April 4, 2014 | Reproduced from Alternet
In one of my early years of teaching , I found myself in the exact room at the rural upstate South Carolina high school where I had once been a student. It was the first day of school and I was calling that first roll—a sort of silly but important ritual of schooling for both teachers and students. Just about everyone knows everyone in my hometown, and we are very familiar with the common names of the town. When I came to one young man’s name I recognized, I took the opportunity to make a joke. Rather than pronouncing his name, Billy Laughter (it rhymes with slaughter), correctly, I chose instead to call out "Billy Laff-ter" (rhyming the name with after).
Smiling at my own humor, I scanned the room and then turned my eyes back to Billy; he was red-faced and on the edge of having a very bad first day, one that was likely going to result in his being punished for my having done a very stupid thing. I quickly raised my hand, palm facing him, and apologized. “Billy, my mistake,” I said. “I’m sorry. I was trying to be funny but it wasn’t.” And then I said his name correctly.
Billy had suffered a lifetime of people mangling his name, and he wasn’t in any mood for my being clever on the first day of school.
Several years later, I was teaching a U.S. history class as part of my usual load as a member of the English department. While I was having students form small groups, two young white males bumped into each other, back to back, while moving their desks. I caught the moment out of the corner of my eye and rushed over to defuse the fight that was clearly about to occur.
I wasn’t surprised—this was typical of my small community, along with fights starting because “he/she looked at me wrong.” But some time after this, I read a research study that explained how people in the South and North handle personal space differently. In the South, bumping into someone or looking at someone wrong is often interpreted as challenging someone’s honor, requiring a response. People in the North, conditioned by mass transit and crowded cities are not as apt to find acts of close proximity anything other than that.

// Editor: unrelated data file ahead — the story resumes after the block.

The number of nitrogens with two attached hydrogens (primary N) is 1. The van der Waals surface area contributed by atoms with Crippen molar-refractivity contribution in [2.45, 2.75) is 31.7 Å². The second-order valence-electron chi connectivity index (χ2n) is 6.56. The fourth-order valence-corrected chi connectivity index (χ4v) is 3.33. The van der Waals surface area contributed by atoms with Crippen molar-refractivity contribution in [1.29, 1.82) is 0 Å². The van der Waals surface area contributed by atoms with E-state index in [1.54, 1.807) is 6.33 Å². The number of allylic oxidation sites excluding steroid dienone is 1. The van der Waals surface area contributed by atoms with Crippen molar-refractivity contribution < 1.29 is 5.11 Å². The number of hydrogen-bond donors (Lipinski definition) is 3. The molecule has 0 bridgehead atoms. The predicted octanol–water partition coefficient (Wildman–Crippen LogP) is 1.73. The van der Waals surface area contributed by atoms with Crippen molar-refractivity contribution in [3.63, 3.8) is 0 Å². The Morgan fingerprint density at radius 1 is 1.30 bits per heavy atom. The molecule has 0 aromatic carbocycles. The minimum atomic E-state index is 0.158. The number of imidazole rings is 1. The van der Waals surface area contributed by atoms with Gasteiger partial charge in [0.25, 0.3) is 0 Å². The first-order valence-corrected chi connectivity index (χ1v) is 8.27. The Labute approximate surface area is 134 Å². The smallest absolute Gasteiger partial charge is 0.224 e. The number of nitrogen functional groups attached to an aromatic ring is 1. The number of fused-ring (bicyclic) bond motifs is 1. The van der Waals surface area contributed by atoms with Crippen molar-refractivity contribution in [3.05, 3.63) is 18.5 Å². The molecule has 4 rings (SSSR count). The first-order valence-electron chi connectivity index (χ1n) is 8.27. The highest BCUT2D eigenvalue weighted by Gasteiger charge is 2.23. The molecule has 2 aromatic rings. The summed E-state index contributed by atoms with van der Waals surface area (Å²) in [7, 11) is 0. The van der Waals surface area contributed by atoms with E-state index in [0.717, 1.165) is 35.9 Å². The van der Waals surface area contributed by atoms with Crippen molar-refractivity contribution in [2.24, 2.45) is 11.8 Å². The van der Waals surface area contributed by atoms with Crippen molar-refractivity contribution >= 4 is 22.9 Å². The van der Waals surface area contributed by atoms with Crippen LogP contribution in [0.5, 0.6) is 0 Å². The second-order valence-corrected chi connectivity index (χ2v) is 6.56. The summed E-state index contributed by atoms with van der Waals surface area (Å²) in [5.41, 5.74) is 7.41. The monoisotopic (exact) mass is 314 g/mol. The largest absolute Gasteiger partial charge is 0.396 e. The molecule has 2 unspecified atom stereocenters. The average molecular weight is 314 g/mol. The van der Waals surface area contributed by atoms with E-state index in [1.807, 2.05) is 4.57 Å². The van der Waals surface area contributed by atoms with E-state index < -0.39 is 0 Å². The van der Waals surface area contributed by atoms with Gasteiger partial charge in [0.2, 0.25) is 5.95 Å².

Like Billy Laughter above, these young men were on the precipice of being treated as we would treat adults—as if fighting is simple to punish, an obvious and clear wrong. In school, our rules are often shaped in ways that suggest we view children as little adults—and that often means that with children there are no excuses, no explanations.
I want to add just one more event from those middle years of my teaching. While running a drill at soccer practice one day, I heard a comment from a player in a group behind me. I thought I recognized the offender's voice: he was difficult in class and on the team, and worst of all, he was very disruptive at practice. I turned and, without hesitating, announced, “You are out of here."
Throwing him out of practice? No, I kicked him off the team.
As the young man was walking up the hill, a timid player on the team said, “Coach, that was me.”
I had just kicked a young man off the team who had not, in fact, said a thing.
A day or so ago, I received an email from Alfie Kohn  about his new book, The Myth of the Spoiled Child . I noticed it was similar to a book I am co-editing, Pedagogies of Kindness and Respect: On the Lives and Education of Children.  I also noted that our perspectives on children—on how parents, teachers, and society treat children—appears to be a minority view.
I have been mulling, or more likely stewing, about this for some time: What makes adults—even the ones who choose to spend their lives with children—so damned negative and hateful about those children?
That is the source of my palpable anger at the “grit,” “no excuses,”  and “zero tolerance”  narratives and policies.
I grew up and live in the South, where the default attitude toward children remains that they are to be seen and not heard, that a child’s role is to do as she/he is told. If a child crosses those lines, then we must teach her/him a lesson, show her/him who is boss—rightfully, we are told, by hitting that child: spare the rod spoil the child. I find that same deficit view of children is not some backwoods remnant of the ignorant South; it is the dominant perspective on children throughout the U.S.
As Barbara Kingsolver explains in “Everybody’s Somebody’s Baby” :